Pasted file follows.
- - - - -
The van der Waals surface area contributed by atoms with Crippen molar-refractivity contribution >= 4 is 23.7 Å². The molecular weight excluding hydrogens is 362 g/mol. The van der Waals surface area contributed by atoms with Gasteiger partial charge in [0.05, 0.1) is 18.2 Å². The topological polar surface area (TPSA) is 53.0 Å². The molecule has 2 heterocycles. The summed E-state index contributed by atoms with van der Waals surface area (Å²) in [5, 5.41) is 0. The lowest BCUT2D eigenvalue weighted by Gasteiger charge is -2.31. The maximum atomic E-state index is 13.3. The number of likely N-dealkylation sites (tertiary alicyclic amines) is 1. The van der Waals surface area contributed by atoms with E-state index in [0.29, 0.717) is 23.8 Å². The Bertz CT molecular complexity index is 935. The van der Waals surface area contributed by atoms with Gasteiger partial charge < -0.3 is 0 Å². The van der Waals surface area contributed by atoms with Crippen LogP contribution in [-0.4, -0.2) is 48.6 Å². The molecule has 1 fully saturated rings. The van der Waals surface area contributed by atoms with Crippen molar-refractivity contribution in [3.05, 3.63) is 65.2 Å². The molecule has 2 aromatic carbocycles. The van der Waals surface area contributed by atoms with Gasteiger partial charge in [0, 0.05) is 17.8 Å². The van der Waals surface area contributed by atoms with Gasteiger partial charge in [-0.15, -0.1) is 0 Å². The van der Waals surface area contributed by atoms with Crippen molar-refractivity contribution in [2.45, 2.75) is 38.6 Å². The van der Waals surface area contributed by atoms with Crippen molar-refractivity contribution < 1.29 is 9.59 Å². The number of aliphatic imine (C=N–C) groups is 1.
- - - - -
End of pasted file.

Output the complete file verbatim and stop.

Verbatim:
The van der Waals surface area contributed by atoms with Crippen molar-refractivity contribution >= 4 is 23.7 Å². The molecular weight excluding hydrogens is 362 g/mol. The van der Waals surface area contributed by atoms with Gasteiger partial charge in [0.05, 0.1) is 18.2 Å². The topological polar surface area (TPSA) is 53.0 Å². The molecule has 2 heterocycles. The summed E-state index contributed by atoms with van der Waals surface area (Å²) in [5, 5.41) is 0. The lowest BCUT2D eigenvalue weighted by Gasteiger charge is -2.31. The maximum atomic E-state index is 13.3. The number of likely N-dealkylation sites (tertiary alicyclic amines) is 1. The van der Waals surface area contributed by atoms with E-state index in [0.29, 0.717) is 23.8 Å². The Bertz CT molecular complexity index is 935. The van der Waals surface area contributed by atoms with Gasteiger partial charge < -0.3 is 0 Å². The van der Waals surface area contributed by atoms with Crippen LogP contribution in [-0.4, -0.2) is 48.6 Å². The molecule has 1 fully saturated rings. The van der Waals surface area contributed by atoms with Crippen molar-refractivity contribution in [3.05, 3.63) is 65.2 Å². The molecule has 2 aromatic carbocycles. The van der Waals surface area contributed by atoms with Gasteiger partial charge in [0, 0.05) is 17.8 Å². The van der Waals surface area contributed by atoms with Gasteiger partial charge in [-0.15, -0.1) is 0 Å². The van der Waals surface area contributed by atoms with Crippen molar-refractivity contribution in [2.45, 2.75) is 38.6 Å². The van der Waals surface area contributed by atoms with Crippen molar-refractivity contribution < 1.29 is 9.59 Å². The number of aliphatic imine (C=N–C) groups is 1.